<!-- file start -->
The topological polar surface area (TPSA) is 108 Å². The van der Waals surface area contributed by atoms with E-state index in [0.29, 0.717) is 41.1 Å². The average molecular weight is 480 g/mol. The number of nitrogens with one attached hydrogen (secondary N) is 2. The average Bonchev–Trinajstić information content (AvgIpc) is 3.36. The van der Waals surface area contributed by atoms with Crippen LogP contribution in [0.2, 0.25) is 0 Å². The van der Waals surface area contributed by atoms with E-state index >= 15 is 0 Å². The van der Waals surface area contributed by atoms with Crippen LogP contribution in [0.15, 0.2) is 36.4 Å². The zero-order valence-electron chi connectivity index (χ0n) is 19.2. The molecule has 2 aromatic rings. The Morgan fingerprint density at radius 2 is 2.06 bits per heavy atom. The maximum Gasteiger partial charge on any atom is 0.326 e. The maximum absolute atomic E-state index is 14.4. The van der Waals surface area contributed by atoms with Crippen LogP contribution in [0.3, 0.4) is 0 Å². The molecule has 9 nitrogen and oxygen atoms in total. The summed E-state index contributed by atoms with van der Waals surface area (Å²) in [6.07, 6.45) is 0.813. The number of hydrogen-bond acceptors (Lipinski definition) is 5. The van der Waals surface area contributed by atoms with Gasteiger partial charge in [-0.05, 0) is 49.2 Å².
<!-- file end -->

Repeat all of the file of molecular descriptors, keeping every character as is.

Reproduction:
The topological polar surface area (TPSA) is 108 Å². The van der Waals surface area contributed by atoms with E-state index in [0.29, 0.717) is 41.1 Å². The average molecular weight is 480 g/mol. The number of nitrogens with one attached hydrogen (secondary N) is 2. The average Bonchev–Trinajstić information content (AvgIpc) is 3.36. The van der Waals surface area contributed by atoms with Crippen LogP contribution in [0.2, 0.25) is 0 Å². The van der Waals surface area contributed by atoms with E-state index >= 15 is 0 Å². The van der Waals surface area contributed by atoms with Crippen LogP contribution in [0.15, 0.2) is 36.4 Å². The zero-order valence-electron chi connectivity index (χ0n) is 19.2. The molecule has 2 aromatic rings. The Morgan fingerprint density at radius 2 is 2.06 bits per heavy atom. The maximum Gasteiger partial charge on any atom is 0.326 e. The maximum absolute atomic E-state index is 14.4. The van der Waals surface area contributed by atoms with Crippen LogP contribution in [0.3, 0.4) is 0 Å². The molecule has 9 nitrogen and oxygen atoms in total. The summed E-state index contributed by atoms with van der Waals surface area (Å²) in [6.07, 6.45) is 0.813. The number of hydrogen-bond acceptors (Lipinski definition) is 5. The van der Waals surface area contributed by atoms with Gasteiger partial charge in [-0.05, 0) is 49.2 Å².